Beth El Congregation of Baltimore is stepping up to provide families in the downtown Baltimore area with new kinds of Jewish programming and events.
On the morning of Nov. 7, this took the form of an outdoor Tot Shabbat service, led by Cantor Melanie Blatt, in the Federal Hill neighborhood at Riverside-Lenoire Park.
Blatt treated attendees to her skill with the guitar during the service, while Eyal Bor, Beth El’s director of education and director of the Rabbi Mark G. Loeb Center for Lifelong Learning, played the clarinet.
According to Bor, attendees socially distanced into separate family units while sitting down on the ground on blankets, sheets or portable chairs. All attendees, including Bor and Blatt, were required to wear masks, said Bor. Stephanie Ziman, the director of Beth El early childhood programs at Federal Hill, estimated that the children’s ages ran from infants to 5 year olds.
“It was such a fabulous service,” said Bor, who was glad to see “so many young families who were thirsty for an outdoor, fun, religious service.”
Ziman said that the service “proved to be not only exciting, but it engaged the young Jewish families of downtown Baltimore,” and was “an example of tikkun olam.”
Attending families, Bor said, went home with Shabbat kits that included items such as small loaves of challah, bottles of wine and juice and candies for children. Ziman added that the kits also included kiddush cups and candles.
The event comes, according to Bor, in the aftermath of an extended shutdown of the Downtown Baltimore Jewish Community Center, which closed during the summer, leaving local families who once relied on the area’s JCC for Jewish programming with fewer options. This has left a need in the community that Beth El has expressed interest in alleviating.
“We want to connect now with more families who may be interested in joining our fantastic preschool,” Bor said, referring to the existing Beth El @ Federal Hill preschool. He stated that Beth El is looking at an increased presence in the downtown area because “(A) we have a preschool there; (B) we have potential for young families; and (C) it’s probably a good deed for the community.”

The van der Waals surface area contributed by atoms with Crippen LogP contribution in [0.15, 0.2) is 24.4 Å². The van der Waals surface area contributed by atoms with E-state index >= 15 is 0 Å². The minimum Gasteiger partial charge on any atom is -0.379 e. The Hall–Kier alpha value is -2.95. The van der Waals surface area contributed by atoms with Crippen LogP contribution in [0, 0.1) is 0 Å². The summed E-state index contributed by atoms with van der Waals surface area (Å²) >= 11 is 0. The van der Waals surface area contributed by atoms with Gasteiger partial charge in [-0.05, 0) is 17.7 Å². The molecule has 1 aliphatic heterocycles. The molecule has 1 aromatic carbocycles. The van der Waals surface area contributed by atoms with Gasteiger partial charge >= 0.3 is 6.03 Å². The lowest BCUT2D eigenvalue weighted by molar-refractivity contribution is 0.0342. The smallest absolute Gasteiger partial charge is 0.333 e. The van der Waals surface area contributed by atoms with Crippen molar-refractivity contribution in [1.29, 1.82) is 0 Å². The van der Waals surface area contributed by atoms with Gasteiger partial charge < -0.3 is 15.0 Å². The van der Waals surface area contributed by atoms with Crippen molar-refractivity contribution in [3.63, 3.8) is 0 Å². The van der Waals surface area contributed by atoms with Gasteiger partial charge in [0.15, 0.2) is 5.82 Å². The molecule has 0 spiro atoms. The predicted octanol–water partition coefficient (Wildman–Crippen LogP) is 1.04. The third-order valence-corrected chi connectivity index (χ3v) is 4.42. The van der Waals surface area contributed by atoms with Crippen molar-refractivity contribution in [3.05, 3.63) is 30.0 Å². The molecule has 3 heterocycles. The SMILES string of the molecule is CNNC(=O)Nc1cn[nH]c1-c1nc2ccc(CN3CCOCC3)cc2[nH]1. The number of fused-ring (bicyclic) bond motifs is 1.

According to Ziman, young Jewish families in the downtown area are interested in events like Tot Shabbats and Havdalahs that are both geared toward children and accessible, stating that theirs is the only Jewish preschool in the area.
Regarding future events, Bor stated that Beth El is planning a similar service soon, and that more information will be available at a later date. Bor also said that a Chanukah event was being planned as well.
Ziman added that Beth El was putting together a “Shabbat in a box” program, with downtown families able to sign up to receive weekly deliveries of Shabbat essentials like challah, grape juice and candles. She explained that a dearth of Jewish food options in the downtown area means that the Shabbat in a box program would be of great help to area families.
A Zoom town hall was also held Nov. 16 in order to hear from the local community on the type of programming downtown residents would like to see from Beth El in the future.
“One of our goals is to be the community outreach for the young Jewish families downtown,” Ziman said.
According to Dr. Edward Mishner, president of Beth El’s board, as long as they can stay in the building and for as long as parents are willing to send their children to the school, Beth El plans on staying in the downtown area, calling it an “if we build it, they will come type of thing.”